Cloud Computing Considerations

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Cloud computing has become a buzz-phrase that many are asking about. What is it? How does it work? Can I use it?

Cloud computing simply involves having your servers run offsite. So think of it as moving your server room to some remote location where there are professionals running that server for you. That is, with one exception: you do not own the server, instead you rent server space. Not a bad idea considering it has been around for a long time, and now companies like Amazon, Google and Microsoft are offering these services. The obvious benefits are that you do not have to worry about managing servers, their potential breakdown, or upgrading them. All of that is maintained for you, including backups.

Unfortunately, if you are not tech savvy you will still need a tech person to “manage” the software running on the servers—upgrades, changes, etc. The Cloud people will tell you they can do it for you for a price, but they really do not understand the financial planning business.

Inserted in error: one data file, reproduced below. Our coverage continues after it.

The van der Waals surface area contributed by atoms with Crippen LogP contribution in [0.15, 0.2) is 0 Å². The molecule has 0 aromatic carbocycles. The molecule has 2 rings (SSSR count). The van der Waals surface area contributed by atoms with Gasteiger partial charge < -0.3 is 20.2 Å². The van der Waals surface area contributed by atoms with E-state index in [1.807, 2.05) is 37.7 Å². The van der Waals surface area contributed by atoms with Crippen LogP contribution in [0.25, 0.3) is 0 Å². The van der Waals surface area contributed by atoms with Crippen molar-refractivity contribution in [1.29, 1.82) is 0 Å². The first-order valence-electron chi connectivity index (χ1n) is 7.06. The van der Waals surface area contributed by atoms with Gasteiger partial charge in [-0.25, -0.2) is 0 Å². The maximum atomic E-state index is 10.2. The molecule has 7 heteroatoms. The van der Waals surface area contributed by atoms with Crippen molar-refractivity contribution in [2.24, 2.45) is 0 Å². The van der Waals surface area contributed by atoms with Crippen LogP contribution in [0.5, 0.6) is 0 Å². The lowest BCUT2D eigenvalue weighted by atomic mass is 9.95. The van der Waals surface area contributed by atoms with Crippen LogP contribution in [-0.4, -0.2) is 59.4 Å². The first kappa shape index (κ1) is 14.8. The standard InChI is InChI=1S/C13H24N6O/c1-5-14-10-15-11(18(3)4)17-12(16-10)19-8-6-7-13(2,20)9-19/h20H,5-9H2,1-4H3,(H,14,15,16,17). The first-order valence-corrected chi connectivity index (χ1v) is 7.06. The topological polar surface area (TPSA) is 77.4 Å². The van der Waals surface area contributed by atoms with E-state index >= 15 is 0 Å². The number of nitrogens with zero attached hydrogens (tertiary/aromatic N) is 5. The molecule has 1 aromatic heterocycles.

You might be thinking, Will all my server software work on the Cloud? … Well, no. Most of the software should work, but if you are running integrated software there could be a good chance it will not.

Before making the decision, remember you are still responsible for security of data as well as other compliance items such as backup. So read and understand the Cloud backup and recovery process, and make sure you have a test in place. If you do decide to have data on the Cloud—being transferred via the internet—how are you ensuring that the data is secure? The Cloud company can help you with this, but make sure you understand and feel comfortable explaining it to regulators. Lastly, make sure it is worth the cost. Crunch the numbers; if they work, I am sure you will not be disappointed.

Ash Bhatnagar, CFP®
President
RIA Independence Co.
Princeton, N.J.

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